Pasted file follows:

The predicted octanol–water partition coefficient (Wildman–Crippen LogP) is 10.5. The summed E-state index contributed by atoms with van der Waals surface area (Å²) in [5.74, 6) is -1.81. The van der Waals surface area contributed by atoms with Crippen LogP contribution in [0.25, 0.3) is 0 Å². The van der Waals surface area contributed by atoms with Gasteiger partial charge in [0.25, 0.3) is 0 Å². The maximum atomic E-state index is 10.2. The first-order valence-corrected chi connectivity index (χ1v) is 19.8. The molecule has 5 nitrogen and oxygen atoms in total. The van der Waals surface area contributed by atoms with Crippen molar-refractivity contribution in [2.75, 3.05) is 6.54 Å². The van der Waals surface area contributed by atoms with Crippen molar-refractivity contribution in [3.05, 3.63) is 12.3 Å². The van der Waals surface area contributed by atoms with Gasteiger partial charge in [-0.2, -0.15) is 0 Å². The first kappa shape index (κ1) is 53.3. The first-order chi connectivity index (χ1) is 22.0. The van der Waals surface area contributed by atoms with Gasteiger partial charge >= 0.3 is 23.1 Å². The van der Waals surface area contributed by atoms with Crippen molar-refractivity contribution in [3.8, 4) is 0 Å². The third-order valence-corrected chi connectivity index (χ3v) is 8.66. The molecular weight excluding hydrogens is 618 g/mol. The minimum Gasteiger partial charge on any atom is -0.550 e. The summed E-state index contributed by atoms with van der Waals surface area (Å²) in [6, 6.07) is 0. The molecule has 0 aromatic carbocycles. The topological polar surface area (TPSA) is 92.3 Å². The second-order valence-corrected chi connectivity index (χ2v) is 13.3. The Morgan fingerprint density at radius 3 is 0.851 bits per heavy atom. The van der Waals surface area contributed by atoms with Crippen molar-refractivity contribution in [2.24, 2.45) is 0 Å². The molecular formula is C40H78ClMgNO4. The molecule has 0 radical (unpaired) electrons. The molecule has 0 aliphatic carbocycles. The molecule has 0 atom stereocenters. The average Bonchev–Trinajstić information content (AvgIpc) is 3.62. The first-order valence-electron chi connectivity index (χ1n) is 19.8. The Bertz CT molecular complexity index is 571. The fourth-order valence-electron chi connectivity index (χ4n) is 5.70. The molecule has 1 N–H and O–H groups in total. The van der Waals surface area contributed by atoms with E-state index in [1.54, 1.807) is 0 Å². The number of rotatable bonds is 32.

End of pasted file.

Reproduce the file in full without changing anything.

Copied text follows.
The predicted octanol–water partition coefficient (Wildman–Crippen LogP) is 10.5. The summed E-state index contributed by atoms with van der Waals surface area (Å²) in [5.74, 6) is -1.81. The van der Waals surface area contributed by atoms with Crippen LogP contribution in [0.25, 0.3) is 0 Å². The van der Waals surface area contributed by atoms with Gasteiger partial charge in [0.25, 0.3) is 0 Å². The maximum atomic E-state index is 10.2. The first-order valence-corrected chi connectivity index (χ1v) is 19.8. The molecule has 5 nitrogen and oxygen atoms in total. The van der Waals surface area contributed by atoms with Crippen molar-refractivity contribution in [2.75, 3.05) is 6.54 Å². The van der Waals surface area contributed by atoms with Crippen molar-refractivity contribution in [3.05, 3.63) is 12.3 Å². The van der Waals surface area contributed by atoms with Gasteiger partial charge in [-0.2, -0.15) is 0 Å². The first kappa shape index (κ1) is 53.3. The first-order chi connectivity index (χ1) is 22.0. The van der Waals surface area contributed by atoms with Gasteiger partial charge >= 0.3 is 23.1 Å². The van der Waals surface area contributed by atoms with Crippen molar-refractivity contribution in [3.8, 4) is 0 Å². The third-order valence-corrected chi connectivity index (χ3v) is 8.66. The molecular weight excluding hydrogens is 618 g/mol. The minimum Gasteiger partial charge on any atom is -0.550 e. The summed E-state index contributed by atoms with van der Waals surface area (Å²) in [6, 6.07) is 0. The molecule has 0 aromatic carbocycles. The topological polar surface area (TPSA) is 92.3 Å². The second-order valence-corrected chi connectivity index (χ2v) is 13.3. The Morgan fingerprint density at radius 3 is 0.851 bits per heavy atom. The van der Waals surface area contributed by atoms with Crippen molar-refractivity contribution in [2.24, 2.45) is 0 Å². The molecular formula is C40H78ClMgNO4. The molecule has 0 radical (unpaired) electrons. The molecule has 0 aliphatic carbocycles. The molecule has 0 atom stereocenters. The average Bonchev–Trinajstić information content (AvgIpc) is 3.62. The first-order valence-electron chi connectivity index (χ1n) is 19.8. The Bertz CT molecular complexity index is 571. The fourth-order valence-electron chi connectivity index (χ4n) is 5.70. The molecule has 1 N–H and O–H groups in total. The van der Waals surface area contributed by atoms with E-state index in [1.54, 1.807) is 0 Å². The number of rotatable bonds is 32.